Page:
Tennis·ROGERS CUP

Felix Auger-Aliassime to battle fellow Canadian Vasek Pospisil

Montreal's Felix Auger-Aliassime will open his first Rogers Cup in his hometown when he faces fellow Canadian Vasek Pospisil in a Wimbledon rematch.

Top-ranked Canuck Milos Raonic faces American Taylor Fritz in 1st round

Montreal native Felix Auger-Aliassime, right, will be a heavy favourite when he faces fellow Canadian Vasek Pospisil of Vancouver in the first round of the Rogers Cup on Monday. (Alastair Grant/Associated Press)

After more than two months without a win, Denis Shapovalov says he desperately needed to take a break in order to find his game.

With the relentlessness of professional tennis taking its toll, Shapovalov skipped the Citi Open in Washington earlier this week to clear his head and spend time with friends and family.

Looking to snap a five-match winless run, the Canadian makes his return to the court at next week's Rogers Cup in Montreal — the scene of his fairy-tale run and shocking upset over Rafael Nadal in 2017.

Ranked No. 31 in the world, Shapovalov will face 38th-ranked Pierre-Hugues Herbert of France in the first round. The draw for Canada's annual ATP Tour event was held Friday at IGA Stadium.

"It was important for me to look at the last couple of months to see what was wrong," said Shapovalov after the draw. "I feel like my tennis game has been there. But I've been missing something else, something from inside. For me, it was the passion for the sport. It's normal... you're playing so many weeks out of the year, you're travelling so much. Sometimes it gets too much.

Shapo's downhill ride

"As soon as I did that, a couple of weeks later, I wanted to get back on the court. That passion was back really quickly. I'm in a good place right now. I feel like I'm ready to continue and keep playing tournaments."

It's been downhill ride for Shapovalov since two promising tournaments in March.

The Richmond Hill, Ont., native made it to the fourth round of Indian Wells, eventually losing to Poland's Hubert Hurkacz. The following week at the Miami Open, Shapovalov reached the semifinal where he was eliminated by Roger Federer.

Since then, the 20-year-old has lost nine of his last 11 matches. He has failed to make it past the first round in four straight tournaments, including Wimbledon in July. His last victory was on May 22.

Shapovalov is hoping the Rogers Cup in Montreal, where he established himself as a serious competitor back in 2017, can help him return to form. Shapovalov became a household name that year when he eliminated four top players, including Nadal. He lost to eventual tournament winner Alexander Zverev.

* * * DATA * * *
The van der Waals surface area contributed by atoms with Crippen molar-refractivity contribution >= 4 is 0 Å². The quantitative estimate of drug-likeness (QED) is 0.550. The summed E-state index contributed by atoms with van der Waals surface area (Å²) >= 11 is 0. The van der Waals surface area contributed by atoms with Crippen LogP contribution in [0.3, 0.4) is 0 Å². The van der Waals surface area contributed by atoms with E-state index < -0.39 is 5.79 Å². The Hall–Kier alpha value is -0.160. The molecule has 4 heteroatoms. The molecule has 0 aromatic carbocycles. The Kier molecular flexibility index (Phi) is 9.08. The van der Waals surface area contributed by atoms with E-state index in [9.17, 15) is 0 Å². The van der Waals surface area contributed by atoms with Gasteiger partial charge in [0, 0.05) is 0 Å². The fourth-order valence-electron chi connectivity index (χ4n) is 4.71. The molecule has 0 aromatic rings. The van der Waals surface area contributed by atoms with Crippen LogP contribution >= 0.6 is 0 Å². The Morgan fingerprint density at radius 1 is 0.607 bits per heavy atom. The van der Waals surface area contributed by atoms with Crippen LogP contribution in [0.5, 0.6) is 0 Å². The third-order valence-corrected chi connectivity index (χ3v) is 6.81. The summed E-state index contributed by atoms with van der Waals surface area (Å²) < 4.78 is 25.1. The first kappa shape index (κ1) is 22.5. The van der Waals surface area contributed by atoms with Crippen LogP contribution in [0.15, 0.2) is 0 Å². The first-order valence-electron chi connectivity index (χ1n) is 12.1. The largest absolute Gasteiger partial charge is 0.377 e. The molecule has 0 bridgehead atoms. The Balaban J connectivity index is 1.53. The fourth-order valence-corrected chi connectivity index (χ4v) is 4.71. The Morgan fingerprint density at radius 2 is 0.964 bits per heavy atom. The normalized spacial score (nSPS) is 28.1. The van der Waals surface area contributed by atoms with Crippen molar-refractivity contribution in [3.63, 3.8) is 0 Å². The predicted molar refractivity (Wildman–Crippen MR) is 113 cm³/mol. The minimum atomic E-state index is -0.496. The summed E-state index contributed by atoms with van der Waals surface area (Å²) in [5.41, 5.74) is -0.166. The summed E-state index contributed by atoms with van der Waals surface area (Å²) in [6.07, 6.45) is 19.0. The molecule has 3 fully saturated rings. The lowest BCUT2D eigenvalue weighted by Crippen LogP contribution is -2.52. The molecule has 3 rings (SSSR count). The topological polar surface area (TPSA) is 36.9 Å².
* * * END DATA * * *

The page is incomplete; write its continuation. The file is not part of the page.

The match against Nadal was a three-set come-from-behind thriller in front of a packed house under the stars on centre court. The young Canadian, 18 at the time, won the final set in a tiebreak.

"I occasionally go back to that video, that kind of moment in my life, when I need a bit of inspiration, motivation, self-belief," said Shapovalov, who was a career-high No. 20 after Miami. "Just to tell yourself that you can play at that level, you can beat these guys. And to see the way I was. I was so fearless, so confident, going up against a beast like Rafa.

No place like home

"This is where my whole career started off. The whole vibe around the city, around the tournament feel amazing. I'm getting recognized on the streets here. It makes me feel good and warm and at home."

Shapovalov is one of six Canadians in the main draw at this year's Rogers Cup.

Top-ranked Canadian Milos Raonic of Thornhill, Ont., (No. 20) will face American Taylor Fritz (No. 28) for the first time in his career. If Raonic wins, he'll play sixth-ranked Stefanos Tsitsipas in the second round.

There's an all-Canadian clash with Montreal's Felix Auger-Aliassime, ranked 22nd, going up against Vancouver's Vasek Pospisil in a Wimbledon rematch. Pospisil, who got a wild card into the Rogers Cup, is now ranked 207th in the world.

"The bad side is that a Canadian is going to lose," said Rogers Cup tournament director Eugene Lapierre. "The good side is that one is going to win. If I'm in Felix's shoes, this is a playable match. Compared to playing against a big seed. And I'm sure Vasek will be thinking exactly the same thing.

"Felix has the benefit of having two wins. He's beaten him on hard court and on grass. Vasek has nothing to lose."

Peter Polansky of Thornhill, Ont., who also has a wild-card entry, faces world No. 19 Gael Monfils of France in the opening round.

Brayden Schnur of Pickering, Ont., another wild-card recipient, will face a qualifier. The winner of that match will play Italy's Fabio Fognini (No. 9) in the second round.

Other first-round highlights include the 10th meeting between Switzerland's Stan Wawrinka (No. 21) and Bulgaria's Grigor Dimitrov (No. 57), while 35th-ranked Jan-Lennard Struff of Germany faces 2014 Rogers Cup winner Jo-Wilfried Tsonga of France (No. 70).

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